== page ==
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When looking at a Gaussian log file today, I noticed the following information in the convergence criterion section after an analytical frequency calculation was performed:

Item Value Threshold Converged? Maximum Force 0.000001 0.000450 YES RMS Force 0.000000 0.000300 YES Maximum Displacement 0.000190 0.001800 YES RMS Displacement 0.000030 0.001200 YES

This struck me as odd. How could the forces be so low but the maximum displacement still be non-negligible? Does anyone have any hypothesis about why this phenomenon would occur? This makes me wonder if the convergence condition for the maximum displacement is unreasonably low if essentially no acting forces can result in a maximum displacement that's merely 1 order of magnitude lower than the default threshold. I believe the force units are Hartrees/Bohr and the distance units are angstroms.

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    $\begingroup$ It is pretty common to see this: that is why we have four different convergence criteria in Gaussian $\endgroup$ – Greg Feb 8 '18 at 0:07
  • $\begingroup$ I get that, but I'm wondering why it occurs. $\endgroup$ – Argon Feb 8 '18 at 1:43
  • $\begingroup$ I'm not sure what units those numbers are in, but geometry convergence and its criteria are a bit of a dark art. $\endgroup$ – TAR86 Feb 8 '18 at 6:09
  • $\begingroup$ I assume that's a displacement in atomic units, and that's just not a very large displacement at all. $\endgroup$ – jheindel Feb 9 '18 at 7:00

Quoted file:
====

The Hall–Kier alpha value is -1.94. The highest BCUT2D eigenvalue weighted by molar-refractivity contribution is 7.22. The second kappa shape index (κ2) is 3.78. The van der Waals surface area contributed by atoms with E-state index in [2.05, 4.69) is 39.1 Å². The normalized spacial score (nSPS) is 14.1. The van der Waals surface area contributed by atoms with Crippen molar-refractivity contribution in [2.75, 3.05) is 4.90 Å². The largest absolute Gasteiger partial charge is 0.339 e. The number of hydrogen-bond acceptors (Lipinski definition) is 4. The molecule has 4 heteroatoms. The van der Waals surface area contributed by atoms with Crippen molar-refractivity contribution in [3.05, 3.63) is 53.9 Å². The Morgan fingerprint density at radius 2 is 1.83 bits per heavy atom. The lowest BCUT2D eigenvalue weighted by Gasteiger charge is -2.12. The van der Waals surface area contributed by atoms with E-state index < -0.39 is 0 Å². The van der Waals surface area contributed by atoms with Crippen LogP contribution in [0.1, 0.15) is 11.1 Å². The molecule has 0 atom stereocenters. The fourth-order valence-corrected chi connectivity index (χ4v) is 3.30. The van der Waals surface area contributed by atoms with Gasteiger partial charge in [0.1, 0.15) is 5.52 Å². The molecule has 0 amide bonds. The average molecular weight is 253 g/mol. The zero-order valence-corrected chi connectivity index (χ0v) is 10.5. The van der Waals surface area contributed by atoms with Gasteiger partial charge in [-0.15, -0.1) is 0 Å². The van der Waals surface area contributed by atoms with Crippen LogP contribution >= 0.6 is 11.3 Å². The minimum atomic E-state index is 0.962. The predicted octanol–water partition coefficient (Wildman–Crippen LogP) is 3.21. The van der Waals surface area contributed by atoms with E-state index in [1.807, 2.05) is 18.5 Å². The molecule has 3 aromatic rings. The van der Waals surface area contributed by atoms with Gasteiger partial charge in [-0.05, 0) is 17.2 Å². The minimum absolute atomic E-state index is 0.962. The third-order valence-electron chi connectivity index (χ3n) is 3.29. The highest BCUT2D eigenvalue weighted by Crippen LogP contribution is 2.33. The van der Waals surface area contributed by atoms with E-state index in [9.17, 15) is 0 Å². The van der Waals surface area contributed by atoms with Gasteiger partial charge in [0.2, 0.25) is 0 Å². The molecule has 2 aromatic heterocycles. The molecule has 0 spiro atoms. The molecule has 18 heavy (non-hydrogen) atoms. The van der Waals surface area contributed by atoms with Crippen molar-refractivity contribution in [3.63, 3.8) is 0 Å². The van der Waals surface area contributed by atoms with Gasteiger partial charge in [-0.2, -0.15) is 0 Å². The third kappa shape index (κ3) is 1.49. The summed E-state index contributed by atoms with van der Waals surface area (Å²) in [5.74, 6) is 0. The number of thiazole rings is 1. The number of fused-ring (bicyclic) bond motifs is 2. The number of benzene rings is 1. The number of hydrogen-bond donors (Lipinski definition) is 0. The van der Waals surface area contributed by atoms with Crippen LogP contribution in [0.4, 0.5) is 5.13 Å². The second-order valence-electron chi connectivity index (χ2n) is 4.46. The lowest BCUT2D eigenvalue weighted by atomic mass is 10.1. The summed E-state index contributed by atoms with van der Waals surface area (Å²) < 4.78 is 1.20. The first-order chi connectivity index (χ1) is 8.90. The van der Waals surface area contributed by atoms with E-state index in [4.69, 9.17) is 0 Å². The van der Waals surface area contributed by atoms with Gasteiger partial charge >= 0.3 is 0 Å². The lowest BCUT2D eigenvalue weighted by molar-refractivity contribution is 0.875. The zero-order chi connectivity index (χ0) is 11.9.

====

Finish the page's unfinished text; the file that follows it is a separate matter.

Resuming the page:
• $\begingroup$ @Argon What why? Why do you expect similar force constant associated to the stretch of a strong bond and eg a rotation? There is no mystery in the fact that they can have very different forces/ displacements. $\endgroup$ – Greg Feb 10 '18 at 14:00
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For clarity I will assume Gaussian performs a generic Newton-Raphson minimization (NR), which should suffice to explain the phenomenon. In NR, the linear problem $$ \nabla\nabla^\ast E \Delta + \nabla E = 0 $$ is solved, where $\Delta$ is the displacement. In order to arrive at "large" displacements despite "small" (but non-zero) forces ($-\nabla E$), it suffices for the Hessian ($\nabla\nabla^\ast E$) to have eigenvalues close to 0 itself, because a small number is divided by an even smaller number. This happens when the potential energy surface is very flat.

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  • $\begingroup$ Thanks for the reply! I realized shortly after posting this that it was an optimization detail and came to the same conclusion as you did. Indeed, the PES is expected to be very flat in my case. $\endgroup$ – Argon Feb 12 '18 at 20:47

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